He also learned the hard way not to wink at people as it was considered a sexual invitation.Mixing with gangs in Ecuador and South Africa, he said once they realised he was walking for a good cause this protected him and earned him support from some of the world’s most notorious criminals.
He said: ‘A gang member in in Guatemala gave me money as he had been a child soldier and said he’d had a bad childhood.’
Beliveau acknowledges his trip was a privilege and that being an ambassador for peace afforded him access to all corners and citizens of the world.
He said: ‘I was received by so many people in their heart.’One highlight of his trip was meeting Nelson Mandela in Durban South Africa.
But his single-minded mission came at a personal cost. Beliveau left behind two adult children (a daughter Elisa Jane, aged 18 and a son Thomas-Eric, aged 20) from a previous marriage and he became a grandfather along the way.
He said: ‘I met my granddaughter for the first time in Germany, where my son was living, at aged five. We had a lovely week. They just think I’m their crazy grandfather.’
And despite Luce meeting him 11 times for visits along the way, running his website and championing the cause during his moments of doubt, on his return, the marriage collapsed.He said: ‘In Australia, I was staying with some doctors who told me when you go back home, your wife and you will not be the same anymore.
‘The day after I returned, the charm broke. We were very different. We tried, she’s a lovely, courageous lady. We split up and are friends now. We made something beautiful and she was the perfect lady for that trip. She doesn’t regret anything.’
Beliveau had felt like quitting along the way but Luce encouraged him that returning without success wasn’t an option.he said: ‘Sometimes I was thinking it’s a great liberty, a dream. But I was a prisoner of my freedom and had go get success. If I gave up my wife said ‘it’s like you did nothing,’ so please go ahead. That’s always something that pushed me further.’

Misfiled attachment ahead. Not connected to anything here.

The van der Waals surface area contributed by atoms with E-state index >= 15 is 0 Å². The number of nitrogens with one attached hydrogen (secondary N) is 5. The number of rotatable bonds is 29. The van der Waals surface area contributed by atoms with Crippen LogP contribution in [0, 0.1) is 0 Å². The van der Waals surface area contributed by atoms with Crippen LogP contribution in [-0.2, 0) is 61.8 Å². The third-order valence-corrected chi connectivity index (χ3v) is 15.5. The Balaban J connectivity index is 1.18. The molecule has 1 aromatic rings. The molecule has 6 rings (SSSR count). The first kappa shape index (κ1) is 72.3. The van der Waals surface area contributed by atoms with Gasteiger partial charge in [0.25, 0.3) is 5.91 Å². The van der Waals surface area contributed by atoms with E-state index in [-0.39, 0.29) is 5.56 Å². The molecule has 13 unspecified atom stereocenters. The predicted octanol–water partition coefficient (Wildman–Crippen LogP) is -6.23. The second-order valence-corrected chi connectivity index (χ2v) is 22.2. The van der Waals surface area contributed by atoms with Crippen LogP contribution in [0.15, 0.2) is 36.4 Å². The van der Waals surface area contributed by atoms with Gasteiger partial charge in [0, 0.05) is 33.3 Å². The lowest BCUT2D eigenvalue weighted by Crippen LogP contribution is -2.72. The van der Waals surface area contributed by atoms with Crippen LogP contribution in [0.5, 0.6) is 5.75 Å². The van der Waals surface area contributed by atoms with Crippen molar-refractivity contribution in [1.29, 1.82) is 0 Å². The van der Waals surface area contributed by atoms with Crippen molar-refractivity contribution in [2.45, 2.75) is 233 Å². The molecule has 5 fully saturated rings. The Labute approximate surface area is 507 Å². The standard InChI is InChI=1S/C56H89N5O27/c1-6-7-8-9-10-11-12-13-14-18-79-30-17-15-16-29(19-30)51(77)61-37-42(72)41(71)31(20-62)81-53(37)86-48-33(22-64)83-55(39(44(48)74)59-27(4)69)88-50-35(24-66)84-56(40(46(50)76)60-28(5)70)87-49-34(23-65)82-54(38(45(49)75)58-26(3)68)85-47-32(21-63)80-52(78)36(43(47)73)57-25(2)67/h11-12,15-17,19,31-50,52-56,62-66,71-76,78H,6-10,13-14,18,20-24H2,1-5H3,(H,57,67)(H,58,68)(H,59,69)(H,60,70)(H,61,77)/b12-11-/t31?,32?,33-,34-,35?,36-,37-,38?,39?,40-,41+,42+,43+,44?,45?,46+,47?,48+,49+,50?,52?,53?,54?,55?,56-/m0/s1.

‘Sometimes it’s hard and I had stresses but it’s the price to pay to have a beautiful time.’
The globetrotters feet held up well over the 11 years despite covering around 20 miles a day.
Most of the 54 pairs of shoes he got through were donated by people he met along the way. But from China to Iran to India he was in pain and struggled in Ethiopia when he couldn’t find shoes that were his size.Jean's triumphant return in 2011 was met by some with criticism that the trip was self-indulgent but he was joined by friends he had encountered on his journey and by the family he had left behind for his last few steps back home to Montreal.
He said: ‘When I came back I had a very hard time. For me, life on the road was the real life. It’s healthy to meet people and the world is not so bad.’
He regrets missing out Colombia as it was too dangerous to enter on foot in 2002 and is upset he could not get a visa for Libya in 2005. Jean is keen to cover these gaps and continues to travel when he can. Beliveau has published a book in French on his journey and despite being back home and building a 'dream house', he gives the impression journey is not over yet.‘Maybe I will just travel incognito for myself,’ he concluded.